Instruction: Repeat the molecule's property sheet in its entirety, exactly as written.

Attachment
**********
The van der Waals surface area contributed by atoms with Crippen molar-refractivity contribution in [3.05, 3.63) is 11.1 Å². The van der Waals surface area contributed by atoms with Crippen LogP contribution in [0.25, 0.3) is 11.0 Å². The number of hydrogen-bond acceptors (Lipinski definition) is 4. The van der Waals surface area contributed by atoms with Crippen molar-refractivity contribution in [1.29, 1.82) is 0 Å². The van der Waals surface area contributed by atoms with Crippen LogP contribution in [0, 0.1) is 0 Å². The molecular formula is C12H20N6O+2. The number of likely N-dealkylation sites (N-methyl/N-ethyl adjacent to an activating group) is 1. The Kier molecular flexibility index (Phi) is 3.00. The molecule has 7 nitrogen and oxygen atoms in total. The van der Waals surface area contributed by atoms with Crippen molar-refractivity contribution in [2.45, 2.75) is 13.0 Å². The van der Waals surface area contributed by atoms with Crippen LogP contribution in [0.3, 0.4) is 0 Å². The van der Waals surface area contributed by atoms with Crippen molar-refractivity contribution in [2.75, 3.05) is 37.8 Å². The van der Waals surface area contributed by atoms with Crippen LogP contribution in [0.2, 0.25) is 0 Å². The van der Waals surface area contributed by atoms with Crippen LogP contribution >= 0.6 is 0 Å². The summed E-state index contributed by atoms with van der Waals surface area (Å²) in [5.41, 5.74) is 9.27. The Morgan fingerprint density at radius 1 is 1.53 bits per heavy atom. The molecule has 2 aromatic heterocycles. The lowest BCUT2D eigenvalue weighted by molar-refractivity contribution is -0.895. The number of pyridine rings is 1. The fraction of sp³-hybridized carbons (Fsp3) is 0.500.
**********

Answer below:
The van der Waals surface area contributed by atoms with Crippen molar-refractivity contribution in [3.05, 3.63) is 11.1 Å². The van der Waals surface area contributed by atoms with Crippen LogP contribution in [0.25, 0.3) is 11.0 Å². The number of hydrogen-bond acceptors (Lipinski definition) is 4. The van der Waals surface area contributed by atoms with Crippen molar-refractivity contribution in [1.29, 1.82) is 0 Å². The van der Waals surface area contributed by atoms with Crippen LogP contribution in [0, 0.1) is 0 Å². The molecular formula is C12H20N6O+2. The number of likely N-dealkylation sites (N-methyl/N-ethyl adjacent to an activating group) is 1. The Kier molecular flexibility index (Phi) is 3.00. The molecule has 7 nitrogen and oxygen atoms in total. The van der Waals surface area contributed by atoms with Crippen molar-refractivity contribution in [2.45, 2.75) is 13.0 Å². The van der Waals surface area contributed by atoms with Crippen LogP contribution in [0.3, 0.4) is 0 Å². The van der Waals surface area contributed by atoms with Crippen molar-refractivity contribution in [2.75, 3.05) is 37.8 Å². The van der Waals surface area contributed by atoms with Crippen LogP contribution in [0.2, 0.25) is 0 Å². The van der Waals surface area contributed by atoms with Crippen LogP contribution >= 0.6 is 0 Å². The summed E-state index contributed by atoms with van der Waals surface area (Å²) in [5.41, 5.74) is 9.27. The Morgan fingerprint density at radius 1 is 1.53 bits per heavy atom. The molecule has 2 aromatic heterocycles. The lowest BCUT2D eigenvalue weighted by molar-refractivity contribution is -0.895. The number of pyridine rings is 1. The fraction of sp³-hybridized carbons (Fsp3) is 0.500.